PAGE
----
Title is part of eBook package:CUP eBook Package Backlist 2000-2013Title is part of eBook package:CUP eBook Package Backlist 2000-2014Summary: Early Christians used charges of adultery, incest, and lascivious behavior to demonize their opponents, police insiders, resist pagan rulers, and define what it meant to be a Christian. Christians frequently claimed that they, and they alone were sexually virtuous, comparing themselves to those marked as outsiders, especially non-believers and "heretics," who were said to be controlled by lust and unable to rein in their carnal desires. True or not, these charges allowed Christians to present themselves as different from and morally superior to those around them. Through careful, innovative readings, Jennifer Knust explores the writings of Paul, Justin Martyr, Irenaeus of Lyons, and other early Christian authors who argued that Christ alone made self-mastery possible. Rejection of Christ led to both immoral sexual behavior and, ultimately, alienation and punishment from God. Knust considers how Christian writers participated in a long tradition of rhetorical invective, a rhetoric that was often employed to defend status and difference. Christians borrowed, deployed, and reconfigured classical rhetorical techniques, turning them against their rulers to undercut their moral and political authority. Knust also examines the use of accusations of licentiousness in conflicts between rival groups of Christians. Portraying rival sects as depraved allowed accusers to claim their own group as representative of "true Christianity." Knust's book also reveals the ways in which sexual slurs and their use in early Christian writings reflected cultural and gendered assumptions about what constituted purity, morality, and truth. In doing so, Abandoned to Lust highlights the complex interrelationships between sex, gender, and sexuality within the classical, biblical, and early-Christian traditions.Summary: Rights, Action, and Social Responsibility: Public debates surrounding immigration policy, climate change, international relations, and constitutional and human rights are currently at the forefront of our national discourse. Critical reasoning, supported through academic research is needed. As a result, De Gruyter, along with its partner presses, is making freely available books and journal articles across nine topical areas for all students and faculty. Broadening access to this scholarship enables more people to address these issues in an informed manner: it helps us combat false news sources, to consider the nature of truth and ethics, and to understand the struggles of all members of society.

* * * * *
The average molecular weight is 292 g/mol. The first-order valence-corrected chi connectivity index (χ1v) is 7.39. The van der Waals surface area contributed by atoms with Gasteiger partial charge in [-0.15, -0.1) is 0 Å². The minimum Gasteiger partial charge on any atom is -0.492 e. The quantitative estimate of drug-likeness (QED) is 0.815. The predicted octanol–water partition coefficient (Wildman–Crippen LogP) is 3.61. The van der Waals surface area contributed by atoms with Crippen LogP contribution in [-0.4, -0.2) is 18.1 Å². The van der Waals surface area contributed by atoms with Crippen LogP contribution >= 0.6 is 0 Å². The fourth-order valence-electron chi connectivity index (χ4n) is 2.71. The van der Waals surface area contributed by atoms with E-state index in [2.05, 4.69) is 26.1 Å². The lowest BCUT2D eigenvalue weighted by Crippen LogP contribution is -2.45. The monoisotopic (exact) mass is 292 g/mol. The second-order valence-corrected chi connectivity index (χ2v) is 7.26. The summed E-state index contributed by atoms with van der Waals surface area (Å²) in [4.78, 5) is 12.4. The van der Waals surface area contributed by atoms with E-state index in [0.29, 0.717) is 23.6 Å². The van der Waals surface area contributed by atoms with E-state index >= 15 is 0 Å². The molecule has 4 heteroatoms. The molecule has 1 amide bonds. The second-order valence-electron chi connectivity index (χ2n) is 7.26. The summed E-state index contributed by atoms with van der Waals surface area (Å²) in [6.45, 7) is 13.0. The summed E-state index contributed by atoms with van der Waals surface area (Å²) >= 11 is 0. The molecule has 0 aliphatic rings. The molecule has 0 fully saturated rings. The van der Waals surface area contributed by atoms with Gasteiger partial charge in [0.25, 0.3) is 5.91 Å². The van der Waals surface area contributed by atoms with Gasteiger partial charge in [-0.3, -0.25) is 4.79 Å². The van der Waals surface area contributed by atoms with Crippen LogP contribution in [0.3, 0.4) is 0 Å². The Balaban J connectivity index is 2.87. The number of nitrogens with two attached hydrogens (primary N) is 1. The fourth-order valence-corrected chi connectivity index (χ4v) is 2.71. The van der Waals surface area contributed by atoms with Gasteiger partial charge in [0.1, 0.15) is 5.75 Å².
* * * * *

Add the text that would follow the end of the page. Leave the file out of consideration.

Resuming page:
List(s) this item appears in: DeGruyter Rights, Action and Social Responsibility Collection